Woke up early, breakfast and then met up with some new and older friends for a trip to the beach. Eight of us, took two cabs to the famous Bondi Beach.
I don’t think I’ve been to such a fabulous beach before, apparently it’s supposed to be one of the 10 best beaches in the world. Not that I know how they figure that sort of thing out. About a kilometre long, 100-150 m. wide and squeaky clean, no trash floating around. The sea was also incredibly clean, especially since the beach is pretty central in a big city. They have loads of beaches in Sydney, it’s one of the things I really like about the city.
The sand was just a bit cold, air temperature was only about 17°C this early in the morning (and fairly late autumn too) but I sure prefer cold to too hot, can’t stand burning my feet on hot and dry sand.
The water was great, not very warm, maybe about the same temp as an Italian swimming pool (Icelandic swimming pools are way warmer), just a bit cold to dive in but one got used to it at once.
Anna, a local woman who had something to do with the festival (don’t quite know what) came and helped us, loaned us a couple of surfboards and taught us to ride the waves a bit. Some of us managed better than others… I didn’t get to try the big board because about an hour into our beach trip Anna had an accident – actually she was really lucky that two of our friends noticed in time that she had gotten mixed up in the ropes on the board and helped her. Who knows how it might have gone – she got a small concussion on her head and was pretty disoriented in the water. Whew! Fortunately she felt much better after a short while, but didn’t feel like going into the water again that morning. Anyway, I still haven’t tried a proper board. Later, hopefully.
a few from the group heading into the waves.
The beach got a tiny minus point for ice cream that didn’t really taste of anything, but after that we went back to the hotel in another taxi with most of the group. The others were heading back to other parts of the world but we were going to a concert. Said farewell to our friends, didn’t envy my Icelandic friend of flying home, we didn’t even know if his flights to and from London would go, our not so beloved volcano was acting up. You don’t really want to be stuck in Abu Dhabi, no you don’t! (well, I’d actually very much like to visit that part of the world but apparently it’s really expensive). Anyway, Eyjafjallajökull (Aya-fyad-la-yo-kudl) had a week to quiet down before we were supposed to fly home so we decided not to worry too much about that.
The concert bus, an old rattletrap we had been riding in all week, took off from the hotel at 13:00 in lovely weather. The temperature was by then about 23°C (74°F), quite nice and sunny. Took about an hour to drive to the Blue Mountains, there we came closest to seeing kangaroos until then (some street signs warning about kangaroo passing). No live ones though.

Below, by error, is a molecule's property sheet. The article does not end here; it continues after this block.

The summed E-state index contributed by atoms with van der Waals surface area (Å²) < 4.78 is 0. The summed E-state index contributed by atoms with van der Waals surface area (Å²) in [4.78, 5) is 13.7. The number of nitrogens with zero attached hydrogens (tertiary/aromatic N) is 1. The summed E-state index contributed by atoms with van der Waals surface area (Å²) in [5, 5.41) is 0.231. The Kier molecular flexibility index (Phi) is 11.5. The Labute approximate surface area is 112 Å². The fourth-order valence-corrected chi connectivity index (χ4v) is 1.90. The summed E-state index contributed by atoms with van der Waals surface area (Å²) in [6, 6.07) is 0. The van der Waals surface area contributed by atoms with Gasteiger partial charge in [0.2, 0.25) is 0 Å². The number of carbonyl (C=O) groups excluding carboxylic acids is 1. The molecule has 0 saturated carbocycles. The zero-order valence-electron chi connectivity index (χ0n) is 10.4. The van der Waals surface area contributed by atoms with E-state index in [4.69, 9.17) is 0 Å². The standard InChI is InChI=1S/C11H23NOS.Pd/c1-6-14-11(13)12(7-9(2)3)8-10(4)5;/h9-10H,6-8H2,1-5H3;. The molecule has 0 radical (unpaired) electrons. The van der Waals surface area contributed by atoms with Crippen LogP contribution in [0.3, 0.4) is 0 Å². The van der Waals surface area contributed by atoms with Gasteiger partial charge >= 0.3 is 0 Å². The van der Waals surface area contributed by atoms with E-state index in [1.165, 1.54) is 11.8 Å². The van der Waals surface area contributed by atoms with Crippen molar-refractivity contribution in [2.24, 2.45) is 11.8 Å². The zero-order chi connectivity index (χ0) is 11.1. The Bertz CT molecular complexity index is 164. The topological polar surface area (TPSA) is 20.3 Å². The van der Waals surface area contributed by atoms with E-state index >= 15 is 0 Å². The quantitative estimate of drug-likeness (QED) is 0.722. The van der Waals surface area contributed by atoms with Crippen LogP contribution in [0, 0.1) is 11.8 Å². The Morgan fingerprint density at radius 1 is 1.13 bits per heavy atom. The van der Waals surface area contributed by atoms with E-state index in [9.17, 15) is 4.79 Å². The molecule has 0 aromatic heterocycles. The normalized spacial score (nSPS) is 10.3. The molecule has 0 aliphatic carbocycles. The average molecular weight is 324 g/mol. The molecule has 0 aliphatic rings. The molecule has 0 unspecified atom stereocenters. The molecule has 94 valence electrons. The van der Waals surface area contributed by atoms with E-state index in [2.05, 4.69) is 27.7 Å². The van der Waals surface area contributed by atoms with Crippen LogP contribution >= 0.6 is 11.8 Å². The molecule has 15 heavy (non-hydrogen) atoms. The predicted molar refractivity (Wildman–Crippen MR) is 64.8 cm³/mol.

This was the concert I had looked forward to the most, (well, except for my own one of course), Sydney Chamber Choir, singing a very exciting programme.
Loved the organ.
I wasn’t disappointed either, a brilliant concert. Decided to try to get the music and a recording of one of the pieces, by Australian Ross Edwards. Sure I could find it in Australia’s Music Information Centre.
In the intermission we started talking to some people we hadn’t met before. They turned out to be extremely nice (as almost all the Australians we had met, actually), when we talked about wanting to visit the mountains properly they invited us to come later in the week for a tourist day up high. We’d just have to take the train there. Of course we said yes please! and got their telephone number and email address to be in touch when we got back to Sydney.
Back to the hotel, both fell asleep on the bus. They say it takes a day per hour to get rid of the jet lag. According to that, most of the festival guests didn’t manage to turn the day around at all, we not until on the Thursday in our latter week.
Out for dinner, decided to not go very far from the hotel. About 50 metres away from the hotel entrance we found a Korean restaurant with the dish Dolson Bibimbap on the menu. I just HAD to try that – had only seen that dish on the Facebook game Restaurant City and it sounded really exciting. Unfortunately I didn’t manage to photograph the dish until after it was stirred together, when it comes to the table it’s really colourful, all the meat and vegetables separate in the bowl with an egg yolk in the centre but then it’s stirred with a tablespoon or two of a red spicy sauce and looks less fancy. Excellent meal.
Jón ordered a dish called Sewoo Bokkumbap but that was much less fancy, fried rice with veggies and shrimp. Tasted very good too. We had also gotten some appetizers in small bowls but the service was so fast that we weren’t even close to be able to finish those before the main courses were on the table.
Back to hotel, relaxing after a long day. Jón went out to see if he could find a sports bar that showed Formula 1 but no go. Found a big bar with 2 gigascreens but one of them was showing bike racing and the other Australian rugby. Bought one day of hotel net instead so he could follow the race live on a site that shows statistics and Twitter-like comments on the race – and so that I could get on the net a bit, afterwards too.
Formula 1 fan in action.
I suppose most of us know the feeling to be tired but not sleepy. The other way round – sleepy but not tired feels weird, though. Rather nice actually, at least when you can allow yourself to fall asleep. Not so at some of the concerts in the week before, I really didn’t want to fall asleep but there was totally nothing I could do about it. Just like somebody pushes a button and bang – you’re asleep.